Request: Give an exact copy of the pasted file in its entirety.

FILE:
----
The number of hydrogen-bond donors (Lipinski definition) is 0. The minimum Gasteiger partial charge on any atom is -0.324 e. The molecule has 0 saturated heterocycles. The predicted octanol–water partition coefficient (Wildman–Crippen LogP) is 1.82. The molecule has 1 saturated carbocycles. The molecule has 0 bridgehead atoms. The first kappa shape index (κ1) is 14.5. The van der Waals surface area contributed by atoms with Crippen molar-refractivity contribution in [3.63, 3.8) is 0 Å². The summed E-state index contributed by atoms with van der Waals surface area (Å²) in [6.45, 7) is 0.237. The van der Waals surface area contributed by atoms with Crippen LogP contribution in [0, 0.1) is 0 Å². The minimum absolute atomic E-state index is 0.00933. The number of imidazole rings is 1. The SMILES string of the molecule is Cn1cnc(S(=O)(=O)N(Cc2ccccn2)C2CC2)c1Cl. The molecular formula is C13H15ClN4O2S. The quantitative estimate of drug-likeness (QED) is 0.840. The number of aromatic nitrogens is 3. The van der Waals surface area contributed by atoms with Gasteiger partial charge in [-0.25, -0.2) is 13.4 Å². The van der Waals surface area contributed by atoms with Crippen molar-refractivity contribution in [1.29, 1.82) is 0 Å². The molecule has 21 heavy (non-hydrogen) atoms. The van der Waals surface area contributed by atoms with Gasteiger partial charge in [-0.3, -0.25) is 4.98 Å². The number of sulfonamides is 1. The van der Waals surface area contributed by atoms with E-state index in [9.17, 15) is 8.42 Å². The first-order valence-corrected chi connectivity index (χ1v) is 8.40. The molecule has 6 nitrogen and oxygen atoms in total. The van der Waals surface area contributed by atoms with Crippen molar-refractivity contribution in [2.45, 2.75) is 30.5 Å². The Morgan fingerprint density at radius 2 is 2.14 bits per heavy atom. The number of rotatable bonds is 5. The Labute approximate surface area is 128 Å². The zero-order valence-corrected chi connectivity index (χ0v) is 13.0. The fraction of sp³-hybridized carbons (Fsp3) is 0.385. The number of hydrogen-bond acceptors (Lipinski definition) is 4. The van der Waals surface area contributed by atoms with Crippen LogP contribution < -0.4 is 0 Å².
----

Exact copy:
The number of hydrogen-bond donors (Lipinski definition) is 0. The minimum Gasteiger partial charge on any atom is -0.324 e. The molecule has 0 saturated heterocycles. The predicted octanol–water partition coefficient (Wildman–Crippen LogP) is 1.82. The molecule has 1 saturated carbocycles. The molecule has 0 bridgehead atoms. The first kappa shape index (κ1) is 14.5. The van der Waals surface area contributed by atoms with Crippen molar-refractivity contribution in [3.63, 3.8) is 0 Å². The summed E-state index contributed by atoms with van der Waals surface area (Å²) in [6.45, 7) is 0.237. The van der Waals surface area contributed by atoms with Crippen LogP contribution in [0, 0.1) is 0 Å². The minimum absolute atomic E-state index is 0.00933. The number of imidazole rings is 1. The SMILES string of the molecule is Cn1cnc(S(=O)(=O)N(Cc2ccccn2)C2CC2)c1Cl. The molecular formula is C13H15ClN4O2S. The quantitative estimate of drug-likeness (QED) is 0.840. The number of aromatic nitrogens is 3. The van der Waals surface area contributed by atoms with Gasteiger partial charge in [-0.25, -0.2) is 13.4 Å². The van der Waals surface area contributed by atoms with Crippen molar-refractivity contribution in [1.29, 1.82) is 0 Å². The molecule has 21 heavy (non-hydrogen) atoms. The van der Waals surface area contributed by atoms with Gasteiger partial charge in [-0.3, -0.25) is 4.98 Å². The number of sulfonamides is 1. The van der Waals surface area contributed by atoms with E-state index in [9.17, 15) is 8.42 Å². The first-order valence-corrected chi connectivity index (χ1v) is 8.40. The molecule has 6 nitrogen and oxygen atoms in total. The van der Waals surface area contributed by atoms with Crippen molar-refractivity contribution in [2.45, 2.75) is 30.5 Å². The Morgan fingerprint density at radius 2 is 2.14 bits per heavy atom. The number of rotatable bonds is 5. The Labute approximate surface area is 128 Å². The zero-order valence-corrected chi connectivity index (χ0v) is 13.0. The fraction of sp³-hybridized carbons (Fsp3) is 0.385. The number of hydrogen-bond acceptors (Lipinski definition) is 4. The van der Waals surface area contributed by atoms with Crippen LogP contribution < -0.4 is 0 Å².